In order to ensure the safest possible ride for parent and child, there are additional important rules to follow, even with a good child seat. For example, a bicycle helmet for children is an essential piece of safety equipment. Even with the best child seat, without a helmet there is a considerable risk of the child sustaining serious head injuries in the event of a fall. Parents should pay particular attention to the correct attachment. The bicycle seat must be firmly attached so that it is impossible for it to open during the ride. The same applies to the straps, which must not be too loose on the child’s body. Make sure that the child cannot undo the belt on its own. It should have a buckle with a child lock or a button that can only be opened with firm pressure.

Drive with foresight and remember that the driving behaviour changes with the additional weight and shifted centre of gravity. If you feel unsafe, do not rush into traffic with the child in the seat. When driving at dusk and in the dark, make sure that you are clearly visible to all road users. If you are responsible not only for your own safety but also for the safety of the child, it is even more important to ride a roadworthy bike. Avoid riding on roads with bumpy surfaces too often to make the ride uncomfortable for your youngster. Also, at the end of the ride, take your child out of the seat before you park the bike. This way you prevent it from possibly tipping over, for example in case it gets restless.

Ergonomics and ease of use

If you have to mount and dismount the seat frequently, you naturally don’t want to have to fiddle around with your bike in numerous complicated ways. Simple assembly is therefore desirable. A front seat must not be so wide that it interferes with steering, and the cables of the brakes and gears must remain free. If you are unsure, it is best to have an expert in the trade show you how to assemble and disassemble the seat and try it out on site. When buying, make sure that the dimensions and weight are suitable for you and the bicycle and that you can still ride it yourself without any problems. The type of bike, on the other hand, hardly plays a role. Whether city bike or mountain bike – child seats can usually be mounted on any type of bike.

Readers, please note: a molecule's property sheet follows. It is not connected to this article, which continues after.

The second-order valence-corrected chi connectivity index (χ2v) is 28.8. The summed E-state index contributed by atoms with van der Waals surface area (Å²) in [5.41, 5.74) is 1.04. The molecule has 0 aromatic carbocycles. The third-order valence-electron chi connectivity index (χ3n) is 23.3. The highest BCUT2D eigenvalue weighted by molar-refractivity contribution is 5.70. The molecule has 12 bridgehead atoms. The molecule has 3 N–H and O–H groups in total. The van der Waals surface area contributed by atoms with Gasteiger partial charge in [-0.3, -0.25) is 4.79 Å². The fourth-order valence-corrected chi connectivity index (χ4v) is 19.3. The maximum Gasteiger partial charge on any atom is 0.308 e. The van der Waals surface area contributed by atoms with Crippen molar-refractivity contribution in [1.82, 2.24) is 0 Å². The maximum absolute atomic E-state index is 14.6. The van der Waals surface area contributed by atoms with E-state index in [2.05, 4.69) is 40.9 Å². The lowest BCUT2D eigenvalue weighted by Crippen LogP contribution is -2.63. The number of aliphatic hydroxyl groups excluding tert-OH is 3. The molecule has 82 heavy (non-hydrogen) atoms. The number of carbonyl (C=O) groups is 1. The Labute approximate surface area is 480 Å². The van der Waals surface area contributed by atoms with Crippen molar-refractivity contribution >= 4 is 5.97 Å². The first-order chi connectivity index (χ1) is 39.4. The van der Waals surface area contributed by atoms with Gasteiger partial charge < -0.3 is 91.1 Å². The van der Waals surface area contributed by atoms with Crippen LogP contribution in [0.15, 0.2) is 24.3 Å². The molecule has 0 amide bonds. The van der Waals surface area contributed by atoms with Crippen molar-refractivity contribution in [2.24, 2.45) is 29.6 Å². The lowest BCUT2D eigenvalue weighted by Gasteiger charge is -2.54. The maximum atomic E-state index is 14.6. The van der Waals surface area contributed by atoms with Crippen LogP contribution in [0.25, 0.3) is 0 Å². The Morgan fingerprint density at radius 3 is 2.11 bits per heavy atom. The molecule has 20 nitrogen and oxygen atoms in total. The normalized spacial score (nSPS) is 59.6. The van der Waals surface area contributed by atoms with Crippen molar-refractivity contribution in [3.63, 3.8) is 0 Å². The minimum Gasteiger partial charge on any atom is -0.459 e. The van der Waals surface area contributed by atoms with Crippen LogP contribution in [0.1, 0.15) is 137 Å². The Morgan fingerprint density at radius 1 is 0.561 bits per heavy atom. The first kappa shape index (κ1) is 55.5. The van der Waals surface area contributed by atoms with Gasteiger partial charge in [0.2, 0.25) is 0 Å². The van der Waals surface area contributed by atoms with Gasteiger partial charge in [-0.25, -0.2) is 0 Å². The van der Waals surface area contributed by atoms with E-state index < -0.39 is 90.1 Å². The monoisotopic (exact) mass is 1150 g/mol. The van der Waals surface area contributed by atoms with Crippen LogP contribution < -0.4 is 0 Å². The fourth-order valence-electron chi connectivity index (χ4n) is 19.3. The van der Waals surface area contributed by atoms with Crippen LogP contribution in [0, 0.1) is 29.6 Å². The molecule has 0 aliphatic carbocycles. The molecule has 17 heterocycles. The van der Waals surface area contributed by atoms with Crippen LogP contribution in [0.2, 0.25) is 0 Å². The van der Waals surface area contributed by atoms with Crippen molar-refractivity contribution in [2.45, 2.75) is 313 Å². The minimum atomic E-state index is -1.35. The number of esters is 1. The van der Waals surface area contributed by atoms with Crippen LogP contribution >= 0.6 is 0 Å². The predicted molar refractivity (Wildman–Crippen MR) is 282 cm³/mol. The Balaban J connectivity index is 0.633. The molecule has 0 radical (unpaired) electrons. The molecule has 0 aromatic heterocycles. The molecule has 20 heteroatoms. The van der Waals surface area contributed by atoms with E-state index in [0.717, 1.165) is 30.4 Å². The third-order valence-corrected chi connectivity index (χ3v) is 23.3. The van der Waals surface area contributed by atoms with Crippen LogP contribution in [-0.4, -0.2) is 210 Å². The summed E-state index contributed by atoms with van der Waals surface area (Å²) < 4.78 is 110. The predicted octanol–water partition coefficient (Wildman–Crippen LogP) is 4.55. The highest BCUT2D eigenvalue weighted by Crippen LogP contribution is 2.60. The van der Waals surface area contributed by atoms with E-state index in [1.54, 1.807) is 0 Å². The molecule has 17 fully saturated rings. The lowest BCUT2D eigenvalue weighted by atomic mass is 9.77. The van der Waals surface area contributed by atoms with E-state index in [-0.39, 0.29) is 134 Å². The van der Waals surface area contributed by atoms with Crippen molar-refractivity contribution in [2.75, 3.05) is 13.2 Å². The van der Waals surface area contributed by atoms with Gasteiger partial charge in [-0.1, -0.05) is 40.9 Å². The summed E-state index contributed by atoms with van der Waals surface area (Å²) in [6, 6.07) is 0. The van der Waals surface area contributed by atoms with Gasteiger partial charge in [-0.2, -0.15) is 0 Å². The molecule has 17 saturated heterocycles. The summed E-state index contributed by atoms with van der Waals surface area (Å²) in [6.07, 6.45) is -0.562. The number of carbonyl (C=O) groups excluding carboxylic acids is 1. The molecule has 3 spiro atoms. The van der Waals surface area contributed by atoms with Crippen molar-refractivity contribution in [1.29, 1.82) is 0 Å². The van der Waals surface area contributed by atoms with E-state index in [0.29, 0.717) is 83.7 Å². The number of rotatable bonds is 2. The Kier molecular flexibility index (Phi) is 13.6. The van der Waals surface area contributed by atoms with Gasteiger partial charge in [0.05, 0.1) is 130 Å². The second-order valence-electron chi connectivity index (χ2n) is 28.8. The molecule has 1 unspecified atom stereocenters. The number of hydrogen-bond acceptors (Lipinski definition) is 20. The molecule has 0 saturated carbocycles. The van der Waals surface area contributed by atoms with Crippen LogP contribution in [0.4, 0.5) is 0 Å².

Bicycles with a child seat should be equipped with a two-legged bicycle stand to make them more stable. Due to the extra weight, the bike will easily tip over if it is parked on a conventional single-leg bike stand. Some child seats have a separate anti-theft device in case the bike needs to be parked outside. Otherwise, you could secure the seat with an additional bicycle lock. If you are on a bike tour more often, you can certainly use a rain cover that protects the seat and child from the water. There are also replaceable protective covers, some of which are reversible. These are particularly suitable for light-coloured seats where dirt is easily seen, or for dark material that heats up quickly in the sun. Always make sure to buy the accessories that match your model. Each manufacturer has its own products that are not always compatible with seats from other companies.